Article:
Nevertheless, if you do decide to go down the route of calling emscripten_set_main_loop_timing() on your own, then you should be able to unbrotli the .br file, then do the edits, and then re-brotli the modified .br file to restore a compressed version of your modifications.

    However, if you do that, then you will need to host the content on a web server that properly serves the Content-Encoding: br header, so that it gets properly decompressed by the browser while it is streaming in the brotli compressed file.

    I recall we manually also pass an argument "--comment UnityWeb Compressed Content (brotli)" to the brotli compression step. That might explain the small discrepancy in size.
     
  7. uwdlg

    uwdlg

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    @jukka_j huh, that's interesting. Can you elaborate on potential unexpected results? So far I haven't noticed anything wrong, but I only superficially tested on three devices.

    What lead me to calling emscripten_set_main_loop_timing manually is what I explained in this thread (the next post there also explains when I call emscripten_set_main_loop_timing): reducing framerate further than QualitySettings.vSyncCount or Application.targetFrameRate allow (e.g. for 30 fps on a 240 Hz screen, vSyncCount would need to be 8 (but is restricted to values {0, 1, 2, 3, 4}) / targetFrameRate 7.5 (needs to be an int). So both can't currently work.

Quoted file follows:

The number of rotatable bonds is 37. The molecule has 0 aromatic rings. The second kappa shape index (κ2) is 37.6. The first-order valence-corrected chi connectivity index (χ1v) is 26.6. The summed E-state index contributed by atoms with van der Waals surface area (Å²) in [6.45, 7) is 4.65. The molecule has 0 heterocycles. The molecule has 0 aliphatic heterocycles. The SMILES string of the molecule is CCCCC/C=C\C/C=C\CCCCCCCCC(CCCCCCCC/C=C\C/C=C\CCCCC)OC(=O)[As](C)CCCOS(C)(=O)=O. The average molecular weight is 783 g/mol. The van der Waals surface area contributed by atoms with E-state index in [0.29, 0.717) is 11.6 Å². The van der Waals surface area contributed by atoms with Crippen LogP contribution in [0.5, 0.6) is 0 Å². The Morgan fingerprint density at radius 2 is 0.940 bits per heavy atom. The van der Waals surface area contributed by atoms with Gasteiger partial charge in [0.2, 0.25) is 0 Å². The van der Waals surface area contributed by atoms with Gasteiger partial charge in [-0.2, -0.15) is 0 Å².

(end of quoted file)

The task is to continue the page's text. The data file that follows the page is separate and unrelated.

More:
Should I report this as a bug?

    As I wrote before with the secret .jspre magic I can modify the framework file as needed before compression, so no need for manual (un-)brotli-ing.
     
    Last edited: Nov 21, 2023
  8. jukka_j

    jukka_j

    Unity Technologies

    Joined:
    May 4, 2018
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    > @jukka_j huh, that's interesting. Can you elaborate on potential unexpected results? So far I haven't noticed anything wrong, but I only superficially tested on three devices.

    When we author Unity's main loop code, we may occassionally refactor the access patterns that Unity calls into emscripten_set_main_loop_timing(). (e.g. the last time a change to that code happened was when WebGPU support was added). It is not possible to anticipate for unknown external calls to this function, so when we refactor code, it may result in some incompatibility arising.

    If manually calling emscripten_set_main_loop_timing() works out in your local testing, then it will be safe to use for that particular Unity version, just bear in mind that in some future version the way Unity accesses setting up the main loop might change, so things might be disrupted there.

    vSyncCount being capped to 4 seems a bit arbitrary. That would be good to report, the use case of running 30fps on a 240 Hz screen does sound like a perfectly valid one.

    Needing targetFrameRate=7.5 sounds a bit odd. Do you have an use case that wouldn't be able to make do with targetFrameRate=7 or targetFrameRate=8?
     
  9. uwdlg

    uwdlg

    Joined:
    Jan 16, 2017
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    142
    Okay, I'm aware that this "solution" is brittle and might not be compatible with other versions, I can live with that.

    Regarding the "targetFrameRate = 7.5" thing: mathematically, that would be the value to get from 240 down to 30 fps (since 240 / 8 = 30 and with the assumed frame rate of 60: 60 / 8 = 7.5). I would prefer not to use 7 or 8 instead, as I've gathered from for example this post, that values other than multiples of 15 for targetFrameRate lead to a timer-based frame rate reduction instead of requestAnimationFrame with decimation.

    I will report the vSyncCount thing and post a link here once I get one.